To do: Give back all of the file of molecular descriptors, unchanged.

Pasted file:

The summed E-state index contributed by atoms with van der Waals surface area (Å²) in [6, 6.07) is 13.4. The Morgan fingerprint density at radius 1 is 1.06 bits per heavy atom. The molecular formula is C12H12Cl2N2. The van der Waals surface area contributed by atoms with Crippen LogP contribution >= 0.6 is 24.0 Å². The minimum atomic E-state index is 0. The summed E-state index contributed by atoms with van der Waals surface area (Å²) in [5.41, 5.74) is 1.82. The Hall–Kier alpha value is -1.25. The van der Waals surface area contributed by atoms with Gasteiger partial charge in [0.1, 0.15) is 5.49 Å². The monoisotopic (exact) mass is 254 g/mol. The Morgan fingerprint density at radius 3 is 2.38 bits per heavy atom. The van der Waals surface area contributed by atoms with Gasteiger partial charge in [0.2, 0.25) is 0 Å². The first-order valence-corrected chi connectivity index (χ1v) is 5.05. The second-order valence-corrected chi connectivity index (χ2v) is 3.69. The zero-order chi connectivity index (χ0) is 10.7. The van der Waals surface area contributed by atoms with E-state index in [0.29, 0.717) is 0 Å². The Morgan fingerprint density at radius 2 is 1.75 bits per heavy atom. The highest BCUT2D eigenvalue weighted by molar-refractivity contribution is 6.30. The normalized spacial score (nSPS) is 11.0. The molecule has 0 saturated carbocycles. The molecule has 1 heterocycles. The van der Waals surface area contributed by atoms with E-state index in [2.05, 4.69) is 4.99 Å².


The summed E-state index contributed by atoms with van der Waals surface area (Å²) in [6, 6.07) is 13.4. The Morgan fingerprint density at radius 1 is 1.06 bits per heavy atom. The molecular formula is C12H12Cl2N2. The van der Waals surface area contributed by atoms with Crippen LogP contribution >= 0.6 is 24.0 Å². The minimum atomic E-state index is 0. The summed E-state index contributed by atoms with van der Waals surface area (Å²) in [5.41, 5.74) is 1.82. The Hall–Kier alpha value is -1.25. The van der Waals surface area contributed by atoms with Gasteiger partial charge in [0.1, 0.15) is 5.49 Å². The monoisotopic (exact) mass is 254 g/mol. The Morgan fingerprint density at radius 3 is 2.38 bits per heavy atom. The van der Waals surface area contributed by atoms with Gasteiger partial charge in [0.2, 0.25) is 0 Å². The first-order valence-corrected chi connectivity index (χ1v) is 5.05. The second-order valence-corrected chi connectivity index (χ2v) is 3.69. The zero-order chi connectivity index (χ0) is 10.7. The van der Waals surface area contributed by atoms with E-state index in [0.29, 0.717) is 0 Å². The Morgan fingerprint density at radius 2 is 1.75 bits per heavy atom. The highest BCUT2D eigenvalue weighted by molar-refractivity contribution is 6.30. The normalized spacial score (nSPS) is 11.0. The molecule has 0 saturated carbocycles. The molecule has 1 heterocycles. The van der Waals surface area contributed by atoms with E-state index in [2.05, 4.69) is 4.99 Å².